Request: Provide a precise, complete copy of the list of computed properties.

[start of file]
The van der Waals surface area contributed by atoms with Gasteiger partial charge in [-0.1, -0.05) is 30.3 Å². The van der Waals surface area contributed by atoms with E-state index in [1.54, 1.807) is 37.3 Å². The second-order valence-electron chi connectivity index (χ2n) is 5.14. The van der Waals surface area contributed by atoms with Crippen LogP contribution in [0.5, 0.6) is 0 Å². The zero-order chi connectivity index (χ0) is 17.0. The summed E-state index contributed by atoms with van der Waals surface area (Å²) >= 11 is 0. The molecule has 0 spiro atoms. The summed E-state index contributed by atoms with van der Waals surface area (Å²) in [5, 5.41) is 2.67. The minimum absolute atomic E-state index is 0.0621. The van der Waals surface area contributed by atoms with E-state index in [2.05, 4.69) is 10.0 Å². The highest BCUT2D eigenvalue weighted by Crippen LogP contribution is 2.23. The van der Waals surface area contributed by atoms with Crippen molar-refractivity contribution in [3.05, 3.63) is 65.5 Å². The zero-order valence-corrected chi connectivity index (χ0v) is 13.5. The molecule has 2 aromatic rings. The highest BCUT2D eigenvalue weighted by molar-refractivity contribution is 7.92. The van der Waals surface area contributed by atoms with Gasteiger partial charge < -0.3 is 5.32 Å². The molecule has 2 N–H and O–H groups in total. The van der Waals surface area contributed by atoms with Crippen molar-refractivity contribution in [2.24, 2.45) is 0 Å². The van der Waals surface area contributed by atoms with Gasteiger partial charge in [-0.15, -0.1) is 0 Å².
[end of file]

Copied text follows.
The van der Waals surface area contributed by atoms with Gasteiger partial charge in [-0.1, -0.05) is 30.3 Å². The van der Waals surface area contributed by atoms with E-state index in [1.54, 1.807) is 37.3 Å². The second-order valence-electron chi connectivity index (χ2n) is 5.14. The van der Waals surface area contributed by atoms with Crippen LogP contribution in [0.5, 0.6) is 0 Å². The zero-order chi connectivity index (χ0) is 17.0. The summed E-state index contributed by atoms with van der Waals surface area (Å²) >= 11 is 0. The molecule has 0 spiro atoms. The summed E-state index contributed by atoms with van der Waals surface area (Å²) in [5, 5.41) is 2.67. The minimum absolute atomic E-state index is 0.0621. The van der Waals surface area contributed by atoms with E-state index in [2.05, 4.69) is 10.0 Å². The highest BCUT2D eigenvalue weighted by Crippen LogP contribution is 2.23. The van der Waals surface area contributed by atoms with Crippen molar-refractivity contribution in [3.05, 3.63) is 65.5 Å². The zero-order valence-corrected chi connectivity index (χ0v) is 13.5. The molecule has 2 aromatic rings. The highest BCUT2D eigenvalue weighted by molar-refractivity contribution is 7.92. The van der Waals surface area contributed by atoms with Gasteiger partial charge < -0.3 is 5.32 Å². The molecule has 2 N–H and O–H groups in total. The van der Waals surface area contributed by atoms with Crippen molar-refractivity contribution in [2.24, 2.45) is 0 Å². The van der Waals surface area contributed by atoms with Gasteiger partial charge in [-0.15, -0.1) is 0 Å².